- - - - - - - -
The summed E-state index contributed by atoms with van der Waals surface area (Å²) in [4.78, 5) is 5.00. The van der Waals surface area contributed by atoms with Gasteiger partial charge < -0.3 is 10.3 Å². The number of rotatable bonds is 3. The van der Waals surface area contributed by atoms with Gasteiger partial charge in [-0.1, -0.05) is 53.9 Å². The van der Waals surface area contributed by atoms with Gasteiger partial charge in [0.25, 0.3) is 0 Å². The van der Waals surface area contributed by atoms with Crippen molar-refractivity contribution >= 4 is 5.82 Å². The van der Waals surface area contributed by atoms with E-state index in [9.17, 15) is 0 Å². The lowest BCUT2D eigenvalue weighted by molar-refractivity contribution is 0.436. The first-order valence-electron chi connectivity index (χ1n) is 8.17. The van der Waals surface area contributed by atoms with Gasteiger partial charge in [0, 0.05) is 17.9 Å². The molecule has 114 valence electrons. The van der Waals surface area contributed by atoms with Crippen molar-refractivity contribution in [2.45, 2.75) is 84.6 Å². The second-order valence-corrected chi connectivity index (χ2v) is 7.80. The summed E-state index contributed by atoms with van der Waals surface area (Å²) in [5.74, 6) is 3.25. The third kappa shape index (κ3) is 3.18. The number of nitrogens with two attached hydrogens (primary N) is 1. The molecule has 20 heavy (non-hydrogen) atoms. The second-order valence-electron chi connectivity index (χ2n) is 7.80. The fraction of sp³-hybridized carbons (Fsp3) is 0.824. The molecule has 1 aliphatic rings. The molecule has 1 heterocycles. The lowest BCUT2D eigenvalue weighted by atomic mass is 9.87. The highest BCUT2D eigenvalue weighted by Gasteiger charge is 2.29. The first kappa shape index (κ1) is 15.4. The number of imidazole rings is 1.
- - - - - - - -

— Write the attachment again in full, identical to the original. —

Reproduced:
The summed E-state index contributed by atoms with van der Waals surface area (Å²) in [4.78, 5) is 5.00. The van der Waals surface area contributed by atoms with Gasteiger partial charge < -0.3 is 10.3 Å². The number of rotatable bonds is 3. The van der Waals surface area contributed by atoms with Gasteiger partial charge in [-0.1, -0.05) is 53.9 Å². The van der Waals surface area contributed by atoms with Gasteiger partial charge in [0.25, 0.3) is 0 Å². The van der Waals surface area contributed by atoms with Crippen molar-refractivity contribution >= 4 is 5.82 Å². The van der Waals surface area contributed by atoms with E-state index in [9.17, 15) is 0 Å². The lowest BCUT2D eigenvalue weighted by molar-refractivity contribution is 0.436. The first-order valence-electron chi connectivity index (χ1n) is 8.17. The van der Waals surface area contributed by atoms with Gasteiger partial charge in [0, 0.05) is 17.9 Å². The molecule has 114 valence electrons. The van der Waals surface area contributed by atoms with Crippen molar-refractivity contribution in [2.45, 2.75) is 84.6 Å². The second-order valence-corrected chi connectivity index (χ2v) is 7.80. The summed E-state index contributed by atoms with van der Waals surface area (Å²) in [5.74, 6) is 3.25. The third kappa shape index (κ3) is 3.18. The number of nitrogens with two attached hydrogens (primary N) is 1. The molecule has 20 heavy (non-hydrogen) atoms. The second-order valence-electron chi connectivity index (χ2n) is 7.80. The fraction of sp³-hybridized carbons (Fsp3) is 0.824. The molecule has 1 aliphatic rings. The molecule has 1 heterocycles. The lowest BCUT2D eigenvalue weighted by atomic mass is 9.87. The highest BCUT2D eigenvalue weighted by Gasteiger charge is 2.29. The first kappa shape index (κ1) is 15.4. The number of imidazole rings is 1.